Is Sergius to Russian Sergey irregular?

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Catagrapha

Member
Malagasy
Why did Sergius become Серге́й in Russian rather than Серг(ь) (like Antonius > Anton, Aemilius > Emil) or Сергий (like Georgius > Георгий, Gregorius > Григорий)?
Is -е́й expected from -aeus rather than -ius?
 
  • ahvalj

    Senior Member
    Yes, this is the regular development. These names were borrowed into Old Church Slavonic and Old East Slavic with -ии/-ьjь, at the turn of the 11/12th centuries the final ь (it was a short vowel then, like the English i's in it, pit or more open) disappeared, and the remaining ь developed into е in virtually all cases, for example: ѹлии/ulьjь>улей, людии/ļudьjь>людей, син҄ии/siņьjь>синей. In the adjectives and in church-regulated names, these ей could have been found in the unstressed position in writing until the first third of the 19th century. Whenever ий appears in the modern language in an old word, it is a Church Slavonicism. The short names like Антон have originated non-phonetically, being either borrowed in the shorter form or randomly restructured.
     

    Awwal12

    Senior Member
    Russian
    The short names like Антон have originated non-phonetically, being either borrowed in the shorter form or randomly restructured.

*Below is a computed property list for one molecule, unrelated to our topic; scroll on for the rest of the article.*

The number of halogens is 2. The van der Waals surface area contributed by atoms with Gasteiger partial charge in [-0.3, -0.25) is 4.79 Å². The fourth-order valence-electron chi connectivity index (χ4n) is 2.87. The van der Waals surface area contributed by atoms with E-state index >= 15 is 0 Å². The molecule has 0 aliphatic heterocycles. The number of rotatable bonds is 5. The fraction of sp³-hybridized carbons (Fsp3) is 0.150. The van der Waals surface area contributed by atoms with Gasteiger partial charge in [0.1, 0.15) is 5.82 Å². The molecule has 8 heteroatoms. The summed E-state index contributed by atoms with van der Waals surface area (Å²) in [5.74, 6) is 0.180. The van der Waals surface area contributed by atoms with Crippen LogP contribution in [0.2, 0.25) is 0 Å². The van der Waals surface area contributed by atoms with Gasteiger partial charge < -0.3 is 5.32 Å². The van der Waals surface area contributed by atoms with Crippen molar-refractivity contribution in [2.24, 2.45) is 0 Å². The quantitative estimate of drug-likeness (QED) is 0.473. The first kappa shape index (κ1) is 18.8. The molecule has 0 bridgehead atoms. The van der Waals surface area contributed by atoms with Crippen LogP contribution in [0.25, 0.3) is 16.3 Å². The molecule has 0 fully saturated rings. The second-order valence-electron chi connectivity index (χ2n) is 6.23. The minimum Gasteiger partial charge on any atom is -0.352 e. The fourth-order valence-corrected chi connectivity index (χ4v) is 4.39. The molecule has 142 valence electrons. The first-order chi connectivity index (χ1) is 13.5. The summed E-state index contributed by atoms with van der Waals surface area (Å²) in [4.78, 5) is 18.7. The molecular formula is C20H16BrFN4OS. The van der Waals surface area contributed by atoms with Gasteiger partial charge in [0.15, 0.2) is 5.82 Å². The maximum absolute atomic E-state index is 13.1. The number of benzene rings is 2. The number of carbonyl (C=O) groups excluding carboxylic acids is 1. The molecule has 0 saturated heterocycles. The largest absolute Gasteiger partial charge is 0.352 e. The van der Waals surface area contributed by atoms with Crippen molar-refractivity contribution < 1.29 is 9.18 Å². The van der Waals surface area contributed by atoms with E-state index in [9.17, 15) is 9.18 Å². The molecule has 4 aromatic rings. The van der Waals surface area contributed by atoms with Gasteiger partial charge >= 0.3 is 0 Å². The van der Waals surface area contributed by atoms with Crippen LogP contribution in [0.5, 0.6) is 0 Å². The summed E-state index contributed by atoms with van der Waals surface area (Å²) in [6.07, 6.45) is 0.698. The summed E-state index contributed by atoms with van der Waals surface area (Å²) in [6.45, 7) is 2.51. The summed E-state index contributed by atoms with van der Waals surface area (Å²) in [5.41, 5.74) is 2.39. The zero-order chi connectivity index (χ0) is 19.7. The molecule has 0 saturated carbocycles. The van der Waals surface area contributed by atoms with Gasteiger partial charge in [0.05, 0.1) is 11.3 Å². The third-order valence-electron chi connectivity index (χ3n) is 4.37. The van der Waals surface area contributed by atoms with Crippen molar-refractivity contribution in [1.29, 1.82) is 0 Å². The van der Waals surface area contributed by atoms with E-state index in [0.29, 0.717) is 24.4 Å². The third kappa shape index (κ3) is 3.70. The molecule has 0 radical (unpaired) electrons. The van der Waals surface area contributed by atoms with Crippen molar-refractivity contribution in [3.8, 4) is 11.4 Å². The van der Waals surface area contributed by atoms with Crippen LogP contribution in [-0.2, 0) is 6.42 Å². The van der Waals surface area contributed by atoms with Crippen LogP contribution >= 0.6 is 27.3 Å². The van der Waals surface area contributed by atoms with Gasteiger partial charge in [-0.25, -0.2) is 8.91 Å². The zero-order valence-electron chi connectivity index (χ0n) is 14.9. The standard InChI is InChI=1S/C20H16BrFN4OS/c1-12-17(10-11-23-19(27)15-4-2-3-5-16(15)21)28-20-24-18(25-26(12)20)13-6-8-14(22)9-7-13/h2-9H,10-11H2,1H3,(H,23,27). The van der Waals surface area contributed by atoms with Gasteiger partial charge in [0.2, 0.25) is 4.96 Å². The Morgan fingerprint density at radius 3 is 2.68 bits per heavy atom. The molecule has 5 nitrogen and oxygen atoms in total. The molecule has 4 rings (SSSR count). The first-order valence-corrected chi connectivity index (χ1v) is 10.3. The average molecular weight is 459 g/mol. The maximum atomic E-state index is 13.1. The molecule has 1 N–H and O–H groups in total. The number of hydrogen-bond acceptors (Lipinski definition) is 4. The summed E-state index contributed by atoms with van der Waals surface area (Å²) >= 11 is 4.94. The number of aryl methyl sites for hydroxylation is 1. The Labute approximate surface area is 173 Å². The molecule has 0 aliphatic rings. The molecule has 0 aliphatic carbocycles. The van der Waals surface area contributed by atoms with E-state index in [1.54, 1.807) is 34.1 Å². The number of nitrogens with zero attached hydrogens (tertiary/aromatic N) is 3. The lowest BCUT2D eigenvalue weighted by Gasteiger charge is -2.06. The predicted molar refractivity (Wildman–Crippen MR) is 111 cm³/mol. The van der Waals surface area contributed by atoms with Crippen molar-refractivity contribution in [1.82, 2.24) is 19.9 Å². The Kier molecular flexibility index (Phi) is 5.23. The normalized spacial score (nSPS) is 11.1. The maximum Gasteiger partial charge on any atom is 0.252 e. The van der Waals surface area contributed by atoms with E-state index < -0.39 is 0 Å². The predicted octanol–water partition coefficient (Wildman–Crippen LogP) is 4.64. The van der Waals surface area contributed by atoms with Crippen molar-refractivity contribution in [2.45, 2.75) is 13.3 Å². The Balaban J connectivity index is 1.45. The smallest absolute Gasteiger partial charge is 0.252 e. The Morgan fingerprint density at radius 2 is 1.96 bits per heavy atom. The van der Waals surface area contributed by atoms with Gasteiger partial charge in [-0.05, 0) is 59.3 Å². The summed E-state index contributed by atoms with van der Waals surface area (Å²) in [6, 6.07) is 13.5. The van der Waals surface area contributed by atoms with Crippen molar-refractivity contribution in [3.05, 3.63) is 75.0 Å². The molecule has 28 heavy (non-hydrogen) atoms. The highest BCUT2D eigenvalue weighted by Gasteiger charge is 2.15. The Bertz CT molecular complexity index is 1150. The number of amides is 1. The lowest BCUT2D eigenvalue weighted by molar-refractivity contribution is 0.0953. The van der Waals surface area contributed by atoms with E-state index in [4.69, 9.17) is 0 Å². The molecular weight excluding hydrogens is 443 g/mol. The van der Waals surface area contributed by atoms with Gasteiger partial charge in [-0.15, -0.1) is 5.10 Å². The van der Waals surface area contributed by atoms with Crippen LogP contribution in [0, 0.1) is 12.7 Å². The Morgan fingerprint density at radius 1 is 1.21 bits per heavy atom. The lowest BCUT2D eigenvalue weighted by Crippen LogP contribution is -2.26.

They were mostly loaned as such (from German and French for the most part), if they aren't familiar or simply popular folk forms (like Yegór <<< Gr. Georgios), in which case shortening becomes generally expected. On the other hand, some popular Russian Orthodox folk names got -ей/-ий through hypercorrection; e.g. Kliméntiy <<< Lat. Clemens (cf. Ch. Sl. Klimént), Kondrátiy < Gr. Kodratos < Lat. Quadratus (Ch. Sl. Kondrát).
     

    Catagrapha

    Member
    Malagasy
    Is Klimentiy from Clementius modelled after Innocentius, Vincentius, etc.?

    In reverse, some etymologies say Innocent Inocente are from Innocentius, Vincent Vicente are from Vincentius, etc.
    I would say Innocent Inocente are from innocens, Innocenzo Inocencio are from Innocentius, Vincent Vicente from vincens, Vincenzo from Vincentius, etc.
     

    Awwal12

    Senior Member
    Russian
    I think we need an expert on Latin and Greek here. However, the main point is there is no "St. Clementius" at all, only "St. Clemens" (apparently Greek knows two forms of the name: "Klimis" Κλήμης and "Klimentos" Κλήμεντος, the latter originating from the Latin indirect case forms). The Church Slavonic name Климентъ must have been a loan from Byzantine Greek; and the Russian folk form Климентий is entirely analogical basing on other names on -Vтий which were typically losing -ий in the folk speech (cf. Панкрат < Панкратий < Παγκράτιος, Игнат < Игнатий < Ἰγνάτιος). If the Russian peasants had come to see -ий as just some kind of "honorific" or "pretentious" formant is a matter of discussion.
     
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